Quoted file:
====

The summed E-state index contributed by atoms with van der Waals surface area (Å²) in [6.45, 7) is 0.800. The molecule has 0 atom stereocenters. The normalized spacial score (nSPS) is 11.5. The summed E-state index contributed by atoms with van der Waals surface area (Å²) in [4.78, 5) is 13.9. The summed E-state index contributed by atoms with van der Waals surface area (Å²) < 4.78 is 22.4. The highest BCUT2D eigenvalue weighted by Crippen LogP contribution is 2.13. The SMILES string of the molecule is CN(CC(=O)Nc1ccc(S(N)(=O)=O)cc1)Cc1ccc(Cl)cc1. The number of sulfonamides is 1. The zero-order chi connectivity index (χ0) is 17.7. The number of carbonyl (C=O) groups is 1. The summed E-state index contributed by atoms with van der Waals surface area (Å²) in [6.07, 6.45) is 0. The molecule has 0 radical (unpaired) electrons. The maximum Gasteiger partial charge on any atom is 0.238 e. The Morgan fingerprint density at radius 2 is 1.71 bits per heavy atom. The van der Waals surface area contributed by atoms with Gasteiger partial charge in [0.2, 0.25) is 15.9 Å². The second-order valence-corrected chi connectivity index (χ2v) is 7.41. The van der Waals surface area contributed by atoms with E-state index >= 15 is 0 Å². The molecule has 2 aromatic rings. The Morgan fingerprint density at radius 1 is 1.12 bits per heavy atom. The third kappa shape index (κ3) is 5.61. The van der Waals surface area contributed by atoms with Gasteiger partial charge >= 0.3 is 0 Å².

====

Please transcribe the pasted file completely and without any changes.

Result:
The summed E-state index contributed by atoms with van der Waals surface area (Å²) in [6.45, 7) is 0.800. The molecule has 0 atom stereocenters. The normalized spacial score (nSPS) is 11.5. The summed E-state index contributed by atoms with van der Waals surface area (Å²) in [4.78, 5) is 13.9. The summed E-state index contributed by atoms with van der Waals surface area (Å²) < 4.78 is 22.4. The highest BCUT2D eigenvalue weighted by Crippen LogP contribution is 2.13. The SMILES string of the molecule is CN(CC(=O)Nc1ccc(S(N)(=O)=O)cc1)Cc1ccc(Cl)cc1. The number of sulfonamides is 1. The zero-order chi connectivity index (χ0) is 17.7. The number of carbonyl (C=O) groups is 1. The summed E-state index contributed by atoms with van der Waals surface area (Å²) in [6.07, 6.45) is 0. The molecule has 0 radical (unpaired) electrons. The maximum Gasteiger partial charge on any atom is 0.238 e. The Morgan fingerprint density at radius 2 is 1.71 bits per heavy atom. The van der Waals surface area contributed by atoms with Gasteiger partial charge in [0.2, 0.25) is 15.9 Å². The second-order valence-corrected chi connectivity index (χ2v) is 7.41. The van der Waals surface area contributed by atoms with E-state index >= 15 is 0 Å². The molecule has 2 aromatic rings. The Morgan fingerprint density at radius 1 is 1.12 bits per heavy atom. The third kappa shape index (κ3) is 5.61. The van der Waals surface area contributed by atoms with Gasteiger partial charge >= 0.3 is 0 Å².